Desktop Color Separations

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Desktop Colour Separation (DCS) is an enhanced Encapsulated PostScript file format[1] that was introduced by Quark, Inc.[2] It is now primarily used for specialised graphics work particularly images that use multiple channels, e.g. when applying different spot colours to each part of a greyscale image.[3]

Format[edit]

In DCS a CMYK graphic is separated into five files; a main file and four pre-separation files, one for each CMYK process colour.[3][2] The main file contains an indication of which separation files are needed and where to find them, together with a composite image information which is used to print a composite of the image.[2][4]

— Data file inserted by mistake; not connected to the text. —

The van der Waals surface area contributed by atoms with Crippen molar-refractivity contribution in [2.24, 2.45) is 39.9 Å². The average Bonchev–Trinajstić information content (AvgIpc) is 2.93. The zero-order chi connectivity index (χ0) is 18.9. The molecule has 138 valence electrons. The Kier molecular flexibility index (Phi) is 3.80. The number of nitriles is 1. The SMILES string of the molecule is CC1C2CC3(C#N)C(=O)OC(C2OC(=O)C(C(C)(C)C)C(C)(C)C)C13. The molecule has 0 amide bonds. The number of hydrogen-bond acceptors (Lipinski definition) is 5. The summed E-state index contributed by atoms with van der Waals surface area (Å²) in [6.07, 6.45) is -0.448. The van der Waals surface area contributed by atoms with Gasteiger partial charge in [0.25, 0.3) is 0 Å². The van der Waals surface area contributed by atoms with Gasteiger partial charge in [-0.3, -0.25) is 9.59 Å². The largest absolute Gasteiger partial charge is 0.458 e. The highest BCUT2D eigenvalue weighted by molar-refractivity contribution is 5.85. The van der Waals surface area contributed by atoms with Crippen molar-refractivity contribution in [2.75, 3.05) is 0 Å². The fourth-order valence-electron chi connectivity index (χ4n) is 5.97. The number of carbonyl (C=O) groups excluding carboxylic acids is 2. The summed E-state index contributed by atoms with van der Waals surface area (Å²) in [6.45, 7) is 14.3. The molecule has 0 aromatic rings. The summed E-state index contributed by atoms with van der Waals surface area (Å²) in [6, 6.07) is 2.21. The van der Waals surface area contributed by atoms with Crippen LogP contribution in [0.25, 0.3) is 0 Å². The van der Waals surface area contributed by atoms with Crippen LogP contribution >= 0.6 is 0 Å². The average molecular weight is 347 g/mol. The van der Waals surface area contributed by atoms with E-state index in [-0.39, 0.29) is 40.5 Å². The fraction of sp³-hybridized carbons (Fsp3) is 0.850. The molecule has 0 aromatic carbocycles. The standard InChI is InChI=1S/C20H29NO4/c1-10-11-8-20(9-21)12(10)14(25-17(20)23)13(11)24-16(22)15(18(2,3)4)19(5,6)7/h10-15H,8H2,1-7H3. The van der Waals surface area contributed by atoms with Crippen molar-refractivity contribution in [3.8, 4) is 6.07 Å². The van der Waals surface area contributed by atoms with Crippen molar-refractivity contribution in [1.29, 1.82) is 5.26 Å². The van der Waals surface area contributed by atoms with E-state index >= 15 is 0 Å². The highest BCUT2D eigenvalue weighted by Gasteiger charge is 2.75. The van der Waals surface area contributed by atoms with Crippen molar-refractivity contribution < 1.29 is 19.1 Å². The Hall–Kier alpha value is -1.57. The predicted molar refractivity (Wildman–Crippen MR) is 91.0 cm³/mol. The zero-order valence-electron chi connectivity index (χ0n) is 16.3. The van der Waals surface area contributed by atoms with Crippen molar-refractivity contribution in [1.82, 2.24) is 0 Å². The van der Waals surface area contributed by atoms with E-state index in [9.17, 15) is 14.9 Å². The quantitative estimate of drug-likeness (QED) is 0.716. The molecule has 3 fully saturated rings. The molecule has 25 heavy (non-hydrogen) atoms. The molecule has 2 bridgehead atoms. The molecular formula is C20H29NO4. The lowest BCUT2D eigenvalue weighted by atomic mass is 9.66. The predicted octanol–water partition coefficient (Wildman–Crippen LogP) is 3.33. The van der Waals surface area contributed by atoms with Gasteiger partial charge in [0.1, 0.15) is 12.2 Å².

Operation[edit]

When output to a PostScript printer, the printer driver reads the information in the main file and assigns the cyan, magenta, yellow, and black files to their corresponding separation files.

References[edit]

  1. ^ "File extension DCS". File-Extensions.org. Retrieved 2009-11-04. 
  2. ^ a b c "OPI and DCS Desktop Color Separation Method Comparison". Adobe Systems Inc. Retrieved 2009-11-04. [dead link]
  3. ^ a b Bear, Jacci Howard. "DCS". About.Com. Retrieved 2009-11-03. 
  4. ^ Powers, Lynn (1993-12-10). "Desktop Color Separation (DCS) General Information". Adobe Inc. Retrieved 2009-11-04. 

External links[edit]